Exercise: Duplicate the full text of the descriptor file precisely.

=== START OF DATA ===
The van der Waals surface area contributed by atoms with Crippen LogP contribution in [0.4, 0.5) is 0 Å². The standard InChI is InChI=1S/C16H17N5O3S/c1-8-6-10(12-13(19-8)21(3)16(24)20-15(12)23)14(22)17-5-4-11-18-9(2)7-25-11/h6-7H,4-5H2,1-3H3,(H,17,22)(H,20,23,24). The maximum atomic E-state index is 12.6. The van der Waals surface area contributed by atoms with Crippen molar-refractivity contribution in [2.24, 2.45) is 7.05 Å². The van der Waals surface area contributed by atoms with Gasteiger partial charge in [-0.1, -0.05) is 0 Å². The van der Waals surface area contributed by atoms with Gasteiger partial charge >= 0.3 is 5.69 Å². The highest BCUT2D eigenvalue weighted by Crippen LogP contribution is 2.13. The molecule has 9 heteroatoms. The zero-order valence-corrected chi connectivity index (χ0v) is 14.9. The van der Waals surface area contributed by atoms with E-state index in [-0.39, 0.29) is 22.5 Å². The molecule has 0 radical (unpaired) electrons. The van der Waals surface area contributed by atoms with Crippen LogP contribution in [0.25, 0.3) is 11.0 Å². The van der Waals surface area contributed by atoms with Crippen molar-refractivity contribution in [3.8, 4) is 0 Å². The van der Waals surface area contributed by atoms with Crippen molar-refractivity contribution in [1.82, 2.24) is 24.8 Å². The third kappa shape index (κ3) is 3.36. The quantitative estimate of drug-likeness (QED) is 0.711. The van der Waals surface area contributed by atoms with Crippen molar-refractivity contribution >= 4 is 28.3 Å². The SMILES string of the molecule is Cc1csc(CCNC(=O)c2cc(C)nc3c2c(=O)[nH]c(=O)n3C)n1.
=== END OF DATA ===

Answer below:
The van der Waals surface area contributed by atoms with Crippen LogP contribution in [0.4, 0.5) is 0 Å². The standard InChI is InChI=1S/C16H17N5O3S/c1-8-6-10(12-13(19-8)21(3)16(24)20-15(12)23)14(22)17-5-4-11-18-9(2)7-25-11/h6-7H,4-5H2,1-3H3,(H,17,22)(H,20,23,24). The maximum atomic E-state index is 12.6. The van der Waals surface area contributed by atoms with Crippen molar-refractivity contribution in [2.24, 2.45) is 7.05 Å². The van der Waals surface area contributed by atoms with Gasteiger partial charge in [-0.1, -0.05) is 0 Å². The van der Waals surface area contributed by atoms with Gasteiger partial charge >= 0.3 is 5.69 Å². The highest BCUT2D eigenvalue weighted by Crippen LogP contribution is 2.13. The molecule has 9 heteroatoms. The zero-order valence-corrected chi connectivity index (χ0v) is 14.9. The van der Waals surface area contributed by atoms with E-state index in [-0.39, 0.29) is 22.5 Å². The molecule has 0 radical (unpaired) electrons. The van der Waals surface area contributed by atoms with Crippen LogP contribution in [0.25, 0.3) is 11.0 Å². The van der Waals surface area contributed by atoms with Crippen molar-refractivity contribution in [3.8, 4) is 0 Å². The van der Waals surface area contributed by atoms with Crippen molar-refractivity contribution in [1.82, 2.24) is 24.8 Å². The third kappa shape index (κ3) is 3.36. The quantitative estimate of drug-likeness (QED) is 0.711. The van der Waals surface area contributed by atoms with Crippen molar-refractivity contribution >= 4 is 28.3 Å². The SMILES string of the molecule is Cc1csc(CCNC(=O)c2cc(C)nc3c2c(=O)[nH]c(=O)n3C)n1.